Wednesday, January 23, 2013

Messing With Perfection

Just about anybody that knows me will tell you that I absolutely detest people messing with things that are perfect.  I don't like almonds in my Hershey Bars, nutmeg in my coffee or pretty girls who think they have to cake on makeup to look pretty. Don't get me started on tattoos and body piercing.

In terms of firearms, I like the 1911 and the Glock.  I don't have a Glock but I have had two and couldn't hit a thing with either.  I grew up shooting a 1911 (way before anybody told me it recoiled too much) and my hand thinks 1911 even when its holding a Glock.  I shoot the Glocks low and left because my trigger finger pushes on the frame.  So, instead of unlearning years of 1911 shooting just to modernize I just keep 1911-ing along.

I don't think you should mess with what works.  Being a firm believer in all things Created by John Moses Browning, the 1911 is a natural for me.  Its just been working for 102 years.  So, somehow or other I wound up buying a Kimber Ultra CDP II a few years ago.  I decided I could live with a short frame, short barrel, beavertail, skeletonized trigger, night sights, opened ejection port, ambidextrous safety, alloy frame, double recoil spring, guide rod, no bushing, short magazine and melted corners.  Other than that, its  just as JMB designed it.    I still draw the line at almonds in my Hershey Bars.

My first trouble with the gun, in fact the only trouble so far, is that its too pretty to carry every day.  I have a Khar PM 40 for that.  If you think of the little Kahr as a mouse gun its one hell of a mouse gun but dangit, I bought the Kimber to carry.  The Kahr is my pocket gun.

So I had to go inspect a mobile home on acreage that had been seized by the gummint and I figured it would be a good time to take the Kimber for a test run.  This would only be the second time  I had carried it and I stuck it in a Remora holster so I could try it in different locations.

All went well right up until I got to the property.  Seems the gummint folks had forgotten to mention the plywood bolted over the doors.  Fortunately, I was able to climb in through a window and do what I was there to do but it seemed like every time I moved I was banging those beautiful rosewood grips on something.  When I got home I ordered a pair of slimline composite grips from VZ Grips in Tallahassee.  Slimline to conceal a little better and composite because they are tough.  Other than that, they're just as JMB designed them.   They got here in about 2 days.   That's when I realized that slimline grips take slimline bushings and screws so I ordered those from Brownell's.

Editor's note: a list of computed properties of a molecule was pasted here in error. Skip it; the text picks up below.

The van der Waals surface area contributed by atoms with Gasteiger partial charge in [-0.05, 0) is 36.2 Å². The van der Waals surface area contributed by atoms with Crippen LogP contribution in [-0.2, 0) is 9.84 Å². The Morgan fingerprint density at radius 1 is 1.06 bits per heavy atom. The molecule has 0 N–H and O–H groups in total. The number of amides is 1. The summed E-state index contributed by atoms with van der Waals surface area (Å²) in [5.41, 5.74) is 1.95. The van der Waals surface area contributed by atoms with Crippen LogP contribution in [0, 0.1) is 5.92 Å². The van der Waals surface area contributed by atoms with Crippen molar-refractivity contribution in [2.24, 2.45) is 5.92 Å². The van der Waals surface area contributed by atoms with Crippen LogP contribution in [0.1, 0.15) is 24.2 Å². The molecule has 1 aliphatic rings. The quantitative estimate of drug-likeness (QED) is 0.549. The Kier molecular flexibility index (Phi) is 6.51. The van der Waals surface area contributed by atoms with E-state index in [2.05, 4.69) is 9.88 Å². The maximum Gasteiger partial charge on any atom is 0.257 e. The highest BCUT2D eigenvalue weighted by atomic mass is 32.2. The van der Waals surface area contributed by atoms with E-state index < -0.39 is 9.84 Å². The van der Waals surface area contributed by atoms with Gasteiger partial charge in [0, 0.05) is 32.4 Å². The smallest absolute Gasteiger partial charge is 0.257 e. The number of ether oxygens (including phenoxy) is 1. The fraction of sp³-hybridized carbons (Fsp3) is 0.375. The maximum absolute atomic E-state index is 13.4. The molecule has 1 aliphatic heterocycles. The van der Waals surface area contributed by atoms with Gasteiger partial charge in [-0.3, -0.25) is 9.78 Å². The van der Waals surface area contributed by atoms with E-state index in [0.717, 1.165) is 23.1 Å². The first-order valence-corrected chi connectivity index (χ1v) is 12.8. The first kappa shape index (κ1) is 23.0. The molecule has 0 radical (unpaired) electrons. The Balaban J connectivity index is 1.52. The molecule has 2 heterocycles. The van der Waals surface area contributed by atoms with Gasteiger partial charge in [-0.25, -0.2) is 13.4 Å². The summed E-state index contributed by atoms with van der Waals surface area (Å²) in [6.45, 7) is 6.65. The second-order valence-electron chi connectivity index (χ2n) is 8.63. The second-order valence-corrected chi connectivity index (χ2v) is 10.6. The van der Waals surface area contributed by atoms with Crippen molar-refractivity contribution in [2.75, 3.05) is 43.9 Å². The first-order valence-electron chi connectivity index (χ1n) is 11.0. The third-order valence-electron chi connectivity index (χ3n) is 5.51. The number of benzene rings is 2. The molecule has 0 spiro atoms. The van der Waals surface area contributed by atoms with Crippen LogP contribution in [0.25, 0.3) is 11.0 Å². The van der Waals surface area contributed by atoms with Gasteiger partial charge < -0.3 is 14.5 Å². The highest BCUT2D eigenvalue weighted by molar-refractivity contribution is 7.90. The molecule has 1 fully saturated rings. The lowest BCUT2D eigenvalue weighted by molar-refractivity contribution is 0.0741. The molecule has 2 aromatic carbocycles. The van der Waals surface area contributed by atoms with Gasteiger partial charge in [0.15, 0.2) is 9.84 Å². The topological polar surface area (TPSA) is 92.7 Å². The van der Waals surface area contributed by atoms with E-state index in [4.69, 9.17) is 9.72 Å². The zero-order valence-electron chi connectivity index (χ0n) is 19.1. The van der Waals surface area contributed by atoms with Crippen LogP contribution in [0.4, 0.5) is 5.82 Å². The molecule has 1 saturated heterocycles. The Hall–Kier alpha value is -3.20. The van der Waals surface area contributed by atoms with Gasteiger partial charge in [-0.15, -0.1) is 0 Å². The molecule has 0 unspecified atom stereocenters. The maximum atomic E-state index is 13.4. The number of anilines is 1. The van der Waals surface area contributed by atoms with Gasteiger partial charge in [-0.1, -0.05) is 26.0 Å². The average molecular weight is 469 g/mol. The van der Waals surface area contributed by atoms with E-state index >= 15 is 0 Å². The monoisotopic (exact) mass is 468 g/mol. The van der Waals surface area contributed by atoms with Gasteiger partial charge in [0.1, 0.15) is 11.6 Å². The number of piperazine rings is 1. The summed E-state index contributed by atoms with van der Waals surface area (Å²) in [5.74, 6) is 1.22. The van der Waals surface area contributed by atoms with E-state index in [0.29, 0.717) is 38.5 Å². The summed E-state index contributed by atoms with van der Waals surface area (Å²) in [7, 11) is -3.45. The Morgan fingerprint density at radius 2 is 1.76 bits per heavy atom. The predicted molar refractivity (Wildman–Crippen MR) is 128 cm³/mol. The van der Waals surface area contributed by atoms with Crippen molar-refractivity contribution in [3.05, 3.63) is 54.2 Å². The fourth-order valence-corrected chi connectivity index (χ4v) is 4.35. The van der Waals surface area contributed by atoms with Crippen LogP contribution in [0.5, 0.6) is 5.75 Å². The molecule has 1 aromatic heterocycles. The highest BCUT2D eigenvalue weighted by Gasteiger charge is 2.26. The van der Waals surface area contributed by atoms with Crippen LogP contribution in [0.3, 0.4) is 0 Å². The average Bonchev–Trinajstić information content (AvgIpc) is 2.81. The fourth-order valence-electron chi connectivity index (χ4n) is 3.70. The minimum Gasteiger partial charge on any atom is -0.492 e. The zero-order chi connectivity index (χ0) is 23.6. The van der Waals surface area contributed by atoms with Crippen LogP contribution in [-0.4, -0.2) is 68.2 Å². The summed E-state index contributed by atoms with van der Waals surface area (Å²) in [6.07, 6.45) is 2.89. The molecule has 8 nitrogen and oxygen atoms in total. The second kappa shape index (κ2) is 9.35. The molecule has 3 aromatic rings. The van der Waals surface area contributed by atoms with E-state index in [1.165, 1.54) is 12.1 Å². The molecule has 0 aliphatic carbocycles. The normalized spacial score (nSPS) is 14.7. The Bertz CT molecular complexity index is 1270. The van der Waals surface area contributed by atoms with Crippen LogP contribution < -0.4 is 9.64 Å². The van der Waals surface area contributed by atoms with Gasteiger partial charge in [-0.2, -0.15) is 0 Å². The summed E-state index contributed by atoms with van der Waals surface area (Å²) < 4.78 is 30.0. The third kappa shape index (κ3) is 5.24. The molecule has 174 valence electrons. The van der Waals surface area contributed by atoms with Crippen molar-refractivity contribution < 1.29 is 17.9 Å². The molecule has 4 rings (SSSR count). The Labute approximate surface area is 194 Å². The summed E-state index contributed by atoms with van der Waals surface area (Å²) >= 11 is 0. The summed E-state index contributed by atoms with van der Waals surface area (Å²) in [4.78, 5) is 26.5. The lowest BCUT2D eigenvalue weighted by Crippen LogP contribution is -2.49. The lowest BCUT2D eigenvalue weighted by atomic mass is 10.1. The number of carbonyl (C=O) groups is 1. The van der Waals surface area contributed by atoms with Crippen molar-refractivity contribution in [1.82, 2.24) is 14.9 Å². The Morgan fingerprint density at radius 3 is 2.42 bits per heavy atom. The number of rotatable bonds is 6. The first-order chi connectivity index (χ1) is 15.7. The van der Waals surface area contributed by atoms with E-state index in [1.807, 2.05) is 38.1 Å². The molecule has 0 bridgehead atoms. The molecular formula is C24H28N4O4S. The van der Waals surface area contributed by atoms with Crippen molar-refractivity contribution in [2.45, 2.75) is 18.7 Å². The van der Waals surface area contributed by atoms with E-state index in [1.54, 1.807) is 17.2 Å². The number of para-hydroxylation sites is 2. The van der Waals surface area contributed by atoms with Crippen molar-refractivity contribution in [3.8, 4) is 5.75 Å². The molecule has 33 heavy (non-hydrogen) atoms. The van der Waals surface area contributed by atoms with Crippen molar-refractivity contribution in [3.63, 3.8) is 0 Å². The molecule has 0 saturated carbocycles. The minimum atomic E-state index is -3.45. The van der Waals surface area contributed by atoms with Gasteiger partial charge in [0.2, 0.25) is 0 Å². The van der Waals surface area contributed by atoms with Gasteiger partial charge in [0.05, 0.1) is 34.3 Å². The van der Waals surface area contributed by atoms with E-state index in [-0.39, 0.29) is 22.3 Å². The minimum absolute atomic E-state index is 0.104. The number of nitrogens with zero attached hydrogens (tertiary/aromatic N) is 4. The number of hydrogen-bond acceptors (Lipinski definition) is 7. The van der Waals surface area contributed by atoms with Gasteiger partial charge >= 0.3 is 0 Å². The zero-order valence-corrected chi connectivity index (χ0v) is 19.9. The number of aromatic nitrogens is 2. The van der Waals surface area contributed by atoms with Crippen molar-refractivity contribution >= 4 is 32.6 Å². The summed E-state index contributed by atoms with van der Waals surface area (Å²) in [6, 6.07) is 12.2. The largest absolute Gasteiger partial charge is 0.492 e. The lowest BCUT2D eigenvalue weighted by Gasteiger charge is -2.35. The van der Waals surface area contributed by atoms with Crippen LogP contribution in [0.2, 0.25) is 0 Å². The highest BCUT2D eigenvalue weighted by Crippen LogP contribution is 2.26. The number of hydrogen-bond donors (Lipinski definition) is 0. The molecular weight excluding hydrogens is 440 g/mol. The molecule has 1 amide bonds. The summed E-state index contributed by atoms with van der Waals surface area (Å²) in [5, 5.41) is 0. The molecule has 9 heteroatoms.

The screws arrived today.

That's the screws, bushings and an allen wrench in the little yellow packet.  The box is what they shipped the packet in.  No wonder it cost five bucks for shipping and handling.  Les, are you out there?

The old bushings came out and the new ones went in easily enough.  I had been worried about the fit of the grips because they looked like they might take some fitting when I tried them on the gun with the wrong bushings on it but they were perfect with the slimline bushings.

They aren't as red as the rosewood grips but I  think they will do.  It didn't take long for them to start  to look "normal" to me.

The checkering is very sharp and it feels secure in the hand.  It still seems to point right where I think I'm pointing it so I am guardedly optimistic.  A little shooting to make sure about the pointing and a little more test carrying and I'll be good to go without quite spending twice as much as I would have on a comparable Glock.

1 comment:

Brock Townsend said...

I shoot the Glocks low and left because my trigger finger pushes on the frame.

Good post and that's interesting.